The study cohort consists of 1306 adult Caucasian CD patients, consisting of equal numbers of men and women. Of these, 512 are of self-reported Ashkenazi Jewish origin, while the remaining 794 reported as non-Jewish. The control population consists of 299 adult Caucasian individuals from the same geographic area as the disease cohort, of whom 96 are Ashkenazi Jewish and 203 non-Jewish origin, and also consisting of equal numbers of women and men. All individuals in the control population have no personal or family history of autoimmune disease.

KIR genotyping

To genotype the KIR loci in this CD cohort, we utilized our high throughput single nucleotide polymorphism (SNP)-based KIR genotyping assay developed using the SEQUENOM™ (San Diego, CA) MALDI-TOF mass spectrometer platform (Houtchens et al. 2007), which we have modified to improve efficiency and accuracy, including all known alleles at the time. The assay types for the presence or absence of 16 KIR loci and common alleles, including KIR2DL1*004, KIR2DS4*003/004/006/007 (form with truncated protein products which are not expressed on the cell surface (Middleton et al. 2007) and KIR2DS4*001 (expressed and capable of being membrane-bound). Briefly, 38 capture primer pairs (Table 1) are used to capture the region surrounding the SNPs to be queried, and 39 homogenous mass extend (HME) primers are used to differentiate individual SNP patterns for the 16 KIR genes on the MALDI-TOF platform. These assays were run using the KIR sequence alignment in the Immuno Polymorphism Database (IPD; using version 12.19.06. Quality control measures included: 1) 4 negative and 4 positive (previously characterized and incorporating various combinations of all loci) controls per microchip; 2) 11% of samples (N=188) were blinded and typed in duplicate, yielding discrepancy rates of <0.02% discrepancy between typings.

Table 1
Primer sequences for KIR analysis using MALDI-TOF.

HLA C1, C2 ligand groups and HLA Bw4 ligand group assays

Assays were developed using SEQUENOM™ AssayDesigner software for homogeneous MassEXTEND (hME) reactions and the primer extension products were analyzed on the MALDI-TOF mass spectrometer using SEQUENOM’S TyperAnalyzer v3.3.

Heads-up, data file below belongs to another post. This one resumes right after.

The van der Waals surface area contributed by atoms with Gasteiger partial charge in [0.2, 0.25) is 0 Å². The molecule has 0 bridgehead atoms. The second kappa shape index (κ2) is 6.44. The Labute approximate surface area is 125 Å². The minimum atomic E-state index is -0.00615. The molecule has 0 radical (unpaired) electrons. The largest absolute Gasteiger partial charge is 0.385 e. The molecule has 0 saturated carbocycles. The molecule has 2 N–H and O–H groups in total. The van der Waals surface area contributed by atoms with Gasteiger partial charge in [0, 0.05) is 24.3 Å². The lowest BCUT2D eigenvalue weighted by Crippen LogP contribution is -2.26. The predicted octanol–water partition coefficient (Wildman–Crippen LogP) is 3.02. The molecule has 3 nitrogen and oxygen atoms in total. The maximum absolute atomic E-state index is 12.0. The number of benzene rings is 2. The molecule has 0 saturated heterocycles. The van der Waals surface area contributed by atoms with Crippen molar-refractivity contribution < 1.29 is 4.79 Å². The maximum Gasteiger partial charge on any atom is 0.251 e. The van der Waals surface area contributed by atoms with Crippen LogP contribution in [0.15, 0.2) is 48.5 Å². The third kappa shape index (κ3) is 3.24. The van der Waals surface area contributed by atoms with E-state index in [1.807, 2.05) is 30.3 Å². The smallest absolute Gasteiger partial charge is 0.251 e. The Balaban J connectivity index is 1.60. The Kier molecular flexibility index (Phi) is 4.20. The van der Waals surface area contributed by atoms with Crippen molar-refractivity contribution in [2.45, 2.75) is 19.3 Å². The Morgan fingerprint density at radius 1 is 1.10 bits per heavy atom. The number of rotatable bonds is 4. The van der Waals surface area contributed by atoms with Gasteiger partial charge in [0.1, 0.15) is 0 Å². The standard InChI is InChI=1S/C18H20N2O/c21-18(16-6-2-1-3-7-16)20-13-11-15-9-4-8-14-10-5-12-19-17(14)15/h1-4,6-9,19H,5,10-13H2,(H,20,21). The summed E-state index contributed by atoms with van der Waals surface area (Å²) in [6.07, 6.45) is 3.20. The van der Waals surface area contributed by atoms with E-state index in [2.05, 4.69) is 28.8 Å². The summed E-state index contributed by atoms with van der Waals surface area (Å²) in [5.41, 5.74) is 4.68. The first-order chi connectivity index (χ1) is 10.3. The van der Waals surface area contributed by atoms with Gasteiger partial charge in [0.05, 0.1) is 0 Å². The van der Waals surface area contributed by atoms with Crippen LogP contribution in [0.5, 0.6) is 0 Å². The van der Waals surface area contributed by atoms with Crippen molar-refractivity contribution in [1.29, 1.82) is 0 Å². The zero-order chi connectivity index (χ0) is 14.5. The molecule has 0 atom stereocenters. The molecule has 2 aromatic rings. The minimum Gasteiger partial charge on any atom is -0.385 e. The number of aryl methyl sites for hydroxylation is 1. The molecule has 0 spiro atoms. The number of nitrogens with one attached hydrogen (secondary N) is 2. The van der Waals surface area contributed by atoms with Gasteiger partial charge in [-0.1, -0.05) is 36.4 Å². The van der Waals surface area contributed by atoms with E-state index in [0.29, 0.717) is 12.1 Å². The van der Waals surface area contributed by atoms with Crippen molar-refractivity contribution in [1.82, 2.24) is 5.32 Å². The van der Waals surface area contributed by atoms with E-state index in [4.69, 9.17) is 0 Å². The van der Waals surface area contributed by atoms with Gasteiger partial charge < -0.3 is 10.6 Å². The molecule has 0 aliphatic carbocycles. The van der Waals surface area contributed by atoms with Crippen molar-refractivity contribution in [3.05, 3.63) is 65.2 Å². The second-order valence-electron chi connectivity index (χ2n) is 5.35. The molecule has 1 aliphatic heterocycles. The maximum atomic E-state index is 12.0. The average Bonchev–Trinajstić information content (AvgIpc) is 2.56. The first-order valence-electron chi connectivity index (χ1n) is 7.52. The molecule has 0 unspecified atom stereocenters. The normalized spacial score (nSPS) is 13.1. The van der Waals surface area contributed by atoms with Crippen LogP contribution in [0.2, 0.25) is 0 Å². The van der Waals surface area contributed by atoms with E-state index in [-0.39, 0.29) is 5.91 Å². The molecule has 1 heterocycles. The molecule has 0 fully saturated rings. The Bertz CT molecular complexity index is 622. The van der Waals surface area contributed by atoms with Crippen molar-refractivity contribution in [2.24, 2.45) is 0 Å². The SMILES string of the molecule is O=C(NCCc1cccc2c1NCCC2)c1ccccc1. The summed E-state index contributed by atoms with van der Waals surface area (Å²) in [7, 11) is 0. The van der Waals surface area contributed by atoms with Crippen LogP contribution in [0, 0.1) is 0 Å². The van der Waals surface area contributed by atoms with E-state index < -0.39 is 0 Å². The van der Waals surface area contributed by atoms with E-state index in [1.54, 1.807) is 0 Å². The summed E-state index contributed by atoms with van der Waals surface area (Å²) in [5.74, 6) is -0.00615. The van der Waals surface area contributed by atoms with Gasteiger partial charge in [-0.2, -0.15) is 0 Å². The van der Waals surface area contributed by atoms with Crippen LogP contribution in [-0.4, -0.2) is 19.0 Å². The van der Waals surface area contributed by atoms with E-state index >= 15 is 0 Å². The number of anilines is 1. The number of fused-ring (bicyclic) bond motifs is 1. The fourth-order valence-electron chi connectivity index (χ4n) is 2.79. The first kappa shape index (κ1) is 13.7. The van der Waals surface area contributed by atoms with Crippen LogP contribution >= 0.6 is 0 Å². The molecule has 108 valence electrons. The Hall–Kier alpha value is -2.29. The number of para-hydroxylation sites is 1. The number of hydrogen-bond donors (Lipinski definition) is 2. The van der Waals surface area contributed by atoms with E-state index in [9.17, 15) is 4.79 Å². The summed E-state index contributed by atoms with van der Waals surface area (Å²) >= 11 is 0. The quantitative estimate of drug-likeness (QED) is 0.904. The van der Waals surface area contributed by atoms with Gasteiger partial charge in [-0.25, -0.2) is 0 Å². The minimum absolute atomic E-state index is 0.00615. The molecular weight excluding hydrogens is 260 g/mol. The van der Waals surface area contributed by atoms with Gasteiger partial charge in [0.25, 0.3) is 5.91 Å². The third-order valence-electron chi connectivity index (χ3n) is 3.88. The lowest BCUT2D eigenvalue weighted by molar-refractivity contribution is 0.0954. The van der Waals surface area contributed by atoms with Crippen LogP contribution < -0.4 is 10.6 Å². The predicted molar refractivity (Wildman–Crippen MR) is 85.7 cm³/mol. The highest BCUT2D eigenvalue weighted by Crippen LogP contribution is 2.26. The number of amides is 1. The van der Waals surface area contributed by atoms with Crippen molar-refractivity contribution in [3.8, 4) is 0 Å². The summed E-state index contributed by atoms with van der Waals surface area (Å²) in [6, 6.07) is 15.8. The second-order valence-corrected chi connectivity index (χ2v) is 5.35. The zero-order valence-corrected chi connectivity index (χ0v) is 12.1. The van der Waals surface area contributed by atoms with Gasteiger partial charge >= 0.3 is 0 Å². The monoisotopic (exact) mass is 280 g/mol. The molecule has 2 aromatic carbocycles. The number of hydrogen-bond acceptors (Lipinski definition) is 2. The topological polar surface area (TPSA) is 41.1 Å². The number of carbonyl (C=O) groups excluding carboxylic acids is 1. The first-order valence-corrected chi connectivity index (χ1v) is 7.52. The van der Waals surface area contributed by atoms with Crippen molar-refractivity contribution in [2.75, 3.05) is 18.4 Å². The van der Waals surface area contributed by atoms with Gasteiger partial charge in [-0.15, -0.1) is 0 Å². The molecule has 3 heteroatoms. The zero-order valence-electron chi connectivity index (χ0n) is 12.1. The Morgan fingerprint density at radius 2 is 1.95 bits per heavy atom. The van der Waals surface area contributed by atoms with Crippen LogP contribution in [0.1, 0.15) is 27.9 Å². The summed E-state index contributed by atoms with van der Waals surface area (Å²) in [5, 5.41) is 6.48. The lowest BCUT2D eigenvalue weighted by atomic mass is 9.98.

The HLA-C alleles are classified as C1 or C2 KIR ligand groups, depending upon two amino acid (aa) positions encoded in exon 2. The C1 ligand group contains serine (AGC) at aa77 and asparagine (AAC) at aa80, while the C2 ligand group encodes asparagine (AAC) and lysine (AAA) at those positions. HLA-B alleles fall into two broad groups, Bw4 or Bw6, depending upon the presence of either glycine or arginine at aa83, respectively; only Bw4 is a KIR ligand for KIR3DL receptors. Amplicons containing exon 2 of HLA-C or HLA-B genes were produced using PCR primers designed in regions previously used for locus-specific amplification of HLA class I genes (Cereb et al. 1995).

Using SEQUENOM’S AssayDesigner v3.0.1, extend primers were designed to extend through the polymorphic positions encoding aa77 (AGC or AAC) and aa80 (AAC or AAA) on the HLA-C gene amplicon and aa83 (GGC or CGC) on the HLA-B gene amplicon (Table 2). The extend primers for HLA-C aa77 and 80 were multiplexed to run in one well. PCR reactions contained 2ng of DNA in a total volume of 5 µl in a 384-well format. Amplification conditions were modified from the original Sequenom protocols. All reactions contained 1.26X HotStarTaq buffer (Qiagen), 500µM dNTPs (BioLine), 600nM forward and reverse primers, 1.6mM MgCl2, 10% glycerol (HLA-C amplifications) or 15% glycerol (HLA-B amplifications) and 0.15 units HotStarTaq (Qiagen). Samples were cycled as follows: 1 cycle at 95°C for 15min; 45 cycles at 95°C for 20sec, 72°C for 1min; 1 cycle at 72°C for 3min and a hold at 4 °C.

Table 2